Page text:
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Slash Commands

A slash command is one of the types of client-integrated interactions a bot can create. Unlike prefix commands, these do not require the message content intent.

This section will go in-depth on the creation, types and handling of slash commands with disnake.


A bot needs to be authorized with the applications.commands scope in order to create slash commands in a guild. We recommend adding this scope to your bot invite links.

Defining slash commands

To create a slash command, use the @Bot.slash_command decorator.

description="Returns websocket latency.",
async def ping(inter: disnake.ApplicationCommandInteraction):

AbhigyanTripsused /ping
Disnake BotBot05/19/2024
Latency: 42ms!

If you're using cogs, the @commands.slash_command decorator should be used instead.

class Meta(commands.Cog):
"""Meta commands."""

description="Returns websocket latency.",
async def ping(self, inter: disnake.ApplicationCommandInteraction):


While some commands can exist without arguments, most commands will need to take user input to be useful. Adding an option is as simple as defining a parameter on the callback.

Here's an example of a command with one integer option (without a description):

@bot.slash_command(description="Multiplies the number by 7")
async def multiply(inter, number: int):
await inter.response.send_message(number * 7)

To make a parameter optional, provide a default value for the option:

@bot.slash_command(description="Multiplies the number by a multiplier")
async def multiply(inter, number: int, multiplier: int = 7):
await inter.response.send_message(number * multiplier)

Registering commands

Unlike prefix commands, slash commands must be registered with Discord first, otherwise they won't show up if you press "/". By default, the library registers and updates your slash commands automatically. It does so on bot start or when cogs are loaded, unloaded, or reloaded.


The library avoids unnecessary API requests during this process. If the registered commands match the commands in your code, no API requests are made. Otherwise only one bulk overwrite request is done.

If you want to disable the automatic registration, set the sync_commands parameter of commands.Bot to False. If you want to see how exactly the list of registered commands changes, set the sync_commands_debug parameter to True.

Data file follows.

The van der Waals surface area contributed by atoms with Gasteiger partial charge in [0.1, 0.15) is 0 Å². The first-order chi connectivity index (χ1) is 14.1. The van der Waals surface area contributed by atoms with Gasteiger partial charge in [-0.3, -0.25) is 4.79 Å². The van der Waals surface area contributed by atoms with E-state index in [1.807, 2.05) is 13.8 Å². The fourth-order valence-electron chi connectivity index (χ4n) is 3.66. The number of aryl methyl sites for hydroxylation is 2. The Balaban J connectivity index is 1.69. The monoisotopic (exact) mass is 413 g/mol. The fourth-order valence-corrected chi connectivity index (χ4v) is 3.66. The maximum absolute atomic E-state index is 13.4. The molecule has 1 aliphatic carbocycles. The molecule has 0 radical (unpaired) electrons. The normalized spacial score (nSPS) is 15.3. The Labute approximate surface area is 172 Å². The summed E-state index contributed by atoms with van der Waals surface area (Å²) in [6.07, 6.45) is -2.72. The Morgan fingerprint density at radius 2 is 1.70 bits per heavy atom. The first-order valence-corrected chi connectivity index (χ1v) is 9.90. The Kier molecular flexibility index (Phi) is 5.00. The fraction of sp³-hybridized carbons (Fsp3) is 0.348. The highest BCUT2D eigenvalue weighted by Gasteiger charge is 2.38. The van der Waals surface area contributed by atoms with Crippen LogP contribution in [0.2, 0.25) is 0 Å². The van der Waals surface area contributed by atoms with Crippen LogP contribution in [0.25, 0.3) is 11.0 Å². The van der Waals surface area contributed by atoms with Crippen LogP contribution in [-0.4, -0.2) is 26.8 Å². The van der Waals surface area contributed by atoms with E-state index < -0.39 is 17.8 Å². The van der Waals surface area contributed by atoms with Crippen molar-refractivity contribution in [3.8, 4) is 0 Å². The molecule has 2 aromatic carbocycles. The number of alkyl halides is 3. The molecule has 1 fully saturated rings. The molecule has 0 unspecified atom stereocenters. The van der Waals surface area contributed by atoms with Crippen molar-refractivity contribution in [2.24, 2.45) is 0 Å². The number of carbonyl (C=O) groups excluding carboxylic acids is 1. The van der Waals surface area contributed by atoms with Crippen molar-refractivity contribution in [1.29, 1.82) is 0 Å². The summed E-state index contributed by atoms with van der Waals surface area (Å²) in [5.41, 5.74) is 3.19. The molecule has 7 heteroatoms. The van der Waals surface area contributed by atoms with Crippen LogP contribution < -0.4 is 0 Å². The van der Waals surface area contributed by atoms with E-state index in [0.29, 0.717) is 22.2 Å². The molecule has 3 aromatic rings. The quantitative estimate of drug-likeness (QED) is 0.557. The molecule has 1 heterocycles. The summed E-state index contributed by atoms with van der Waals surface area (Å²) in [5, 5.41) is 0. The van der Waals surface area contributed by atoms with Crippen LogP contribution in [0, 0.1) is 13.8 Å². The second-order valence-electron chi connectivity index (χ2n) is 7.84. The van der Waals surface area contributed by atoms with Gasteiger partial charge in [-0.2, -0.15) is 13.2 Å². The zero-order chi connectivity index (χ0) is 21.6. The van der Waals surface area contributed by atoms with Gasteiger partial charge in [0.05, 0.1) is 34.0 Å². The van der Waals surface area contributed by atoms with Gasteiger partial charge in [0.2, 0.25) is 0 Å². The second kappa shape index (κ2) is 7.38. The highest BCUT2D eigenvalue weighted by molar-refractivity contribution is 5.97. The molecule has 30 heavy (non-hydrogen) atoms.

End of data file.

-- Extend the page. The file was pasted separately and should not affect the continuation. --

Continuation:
bot = commands.Bot("!", sync_commands_debug=True)

It will print (or use the logger, if enabled) which commands were added, edited, deleted or left untouched.

Global commands

Global slash commands are visible everywhere, including your bot DMs. If you don't specify the test_guilds parameter of commands.Bot, all your slash commands are global by default.

Global commands are visible and usable on most devices right away.

Guild commands

If you specify the test_guilds parameter of commands.Bot, all slash commands in your code are no longer global. The following code will register all slash commands only in 2 guilds:

bot = commands.Bot("!", test_guilds=[123456789, 987654321])  # guild IDs

If you want to keep some of your slash commands global and make some of them local, specify the guild_ids parameter of @bot.slash_command():

bot = commands.Bot("!")

async def global_command(inter):
"""This command is visible everywhere"""

async def local_command(inter):
"""This command is visible in one guild"""

Responding to commands

Sending responses

The response attribute returns a InteractionResponse instance that has four ways of responding to an ApplicationCommandInteraction. A response can only be done once. If you want to send secondary messages, consider using a followup webhook instead.


An interaction can only be responded to once. After a response is made, no more responses can be made. See the followup object for sending messages after responding.

  1. send_message - Sends response message.
  2. edit_message - Edits message, for example in component or component+modal interactions. Cannot be used with application commands.
  3. defer - Defers the interaction.
  4. send_modal - Sends a Modal as a response.

If you're going to run long processes (more than 3 seconds) before responding, you should first defer the interaction, as interactions expire after 3 seconds and later responses will fail. Deferring an interaction response shows a loading indicator to the user, and gives you more time to prepare a complete response. Once your response is ready, you can edit the original response using the Interaction.edit_original_response method.
async def ping(inter: ApplicationCommandInteraction):
await inter.response.send_message("Pong!")

async def defer(inter: ApplicationCommandInteraction):
await inter.response.defer()
await asyncio.sleep(10)
await inter.edit_original_response(content="The wait is over, my comrades!")


Followups are a way to send a message after responding. There are two important restrictions for when a followup can be used:

At their core, followups are simply Webhook instances. The only special thing about them is that the wait parameter is treated as if it is always set to True.

Take this as an example of how followups could be used:

async def timer(inter: disnake.ApplicationCommandInteraction, seconds: int):
await inter.response.send_message(f"Setting a timer for {seconds} seconds.")
await asyncio.sleep(seconds)
await inter.followup.send(f"{}, your timer expired!")

AbhigyanTripsused /timer
Disnake BotBot05/19/2024
Setting a timer for 30 seconds.
Disnake BotBotSetting a timer for 30 seconds.
Disnake BotBot05/19/2024
@AbhigyanTrips, your timer expired!